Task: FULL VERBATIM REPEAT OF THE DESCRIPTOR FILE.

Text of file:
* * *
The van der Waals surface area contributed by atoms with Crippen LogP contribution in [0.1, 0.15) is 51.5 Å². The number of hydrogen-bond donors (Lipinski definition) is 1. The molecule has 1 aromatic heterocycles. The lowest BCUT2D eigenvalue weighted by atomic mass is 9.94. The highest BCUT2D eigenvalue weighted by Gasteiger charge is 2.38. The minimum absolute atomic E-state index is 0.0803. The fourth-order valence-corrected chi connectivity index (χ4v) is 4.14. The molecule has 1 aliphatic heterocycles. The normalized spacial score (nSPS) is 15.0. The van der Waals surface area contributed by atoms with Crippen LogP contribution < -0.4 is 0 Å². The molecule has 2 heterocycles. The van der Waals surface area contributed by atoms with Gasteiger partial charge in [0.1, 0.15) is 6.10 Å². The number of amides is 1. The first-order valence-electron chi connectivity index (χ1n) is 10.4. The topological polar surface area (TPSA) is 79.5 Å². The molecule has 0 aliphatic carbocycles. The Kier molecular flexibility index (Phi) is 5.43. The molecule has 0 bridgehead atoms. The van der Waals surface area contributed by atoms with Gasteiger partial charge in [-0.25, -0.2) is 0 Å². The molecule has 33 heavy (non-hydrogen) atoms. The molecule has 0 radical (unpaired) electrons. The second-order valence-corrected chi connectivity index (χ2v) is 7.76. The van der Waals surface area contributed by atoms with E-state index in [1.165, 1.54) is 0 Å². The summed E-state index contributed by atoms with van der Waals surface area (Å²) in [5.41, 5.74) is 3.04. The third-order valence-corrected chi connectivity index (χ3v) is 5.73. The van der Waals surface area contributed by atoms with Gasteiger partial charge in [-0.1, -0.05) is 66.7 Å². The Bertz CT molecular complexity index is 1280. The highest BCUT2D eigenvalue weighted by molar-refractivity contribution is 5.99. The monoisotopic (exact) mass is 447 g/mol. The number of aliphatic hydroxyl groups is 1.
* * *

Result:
The van der Waals surface area contributed by atoms with Crippen LogP contribution in [0.1, 0.15) is 51.5 Å². The number of hydrogen-bond donors (Lipinski definition) is 1. The molecule has 1 aromatic heterocycles. The lowest BCUT2D eigenvalue weighted by atomic mass is 9.94. The highest BCUT2D eigenvalue weighted by Gasteiger charge is 2.38. The minimum absolute atomic E-state index is 0.0803. The fourth-order valence-corrected chi connectivity index (χ4v) is 4.14. The molecule has 1 aliphatic heterocycles. The normalized spacial score (nSPS) is 15.0. The van der Waals surface area contributed by atoms with Crippen LogP contribution < -0.4 is 0 Å². The molecule has 2 heterocycles. The van der Waals surface area contributed by atoms with Gasteiger partial charge in [0.1, 0.15) is 6.10 Å². The number of amides is 1. The first-order valence-electron chi connectivity index (χ1n) is 10.4. The topological polar surface area (TPSA) is 79.5 Å². The molecule has 0 aliphatic carbocycles. The Kier molecular flexibility index (Phi) is 5.43. The molecule has 0 bridgehead atoms. The van der Waals surface area contributed by atoms with Gasteiger partial charge in [-0.25, -0.2) is 0 Å². The molecule has 33 heavy (non-hydrogen) atoms. The molecule has 0 radical (unpaired) electrons. The second-order valence-corrected chi connectivity index (χ2v) is 7.76. The van der Waals surface area contributed by atoms with E-state index in [1.165, 1.54) is 0 Å². The summed E-state index contributed by atoms with van der Waals surface area (Å²) in [5.41, 5.74) is 3.04. The third-order valence-corrected chi connectivity index (χ3v) is 5.73. The van der Waals surface area contributed by atoms with Gasteiger partial charge in [-0.1, -0.05) is 66.7 Å². The Bertz CT molecular complexity index is 1280. The highest BCUT2D eigenvalue weighted by molar-refractivity contribution is 5.99. The monoisotopic (exact) mass is 447 g/mol. The number of aliphatic hydroxyl groups is 1.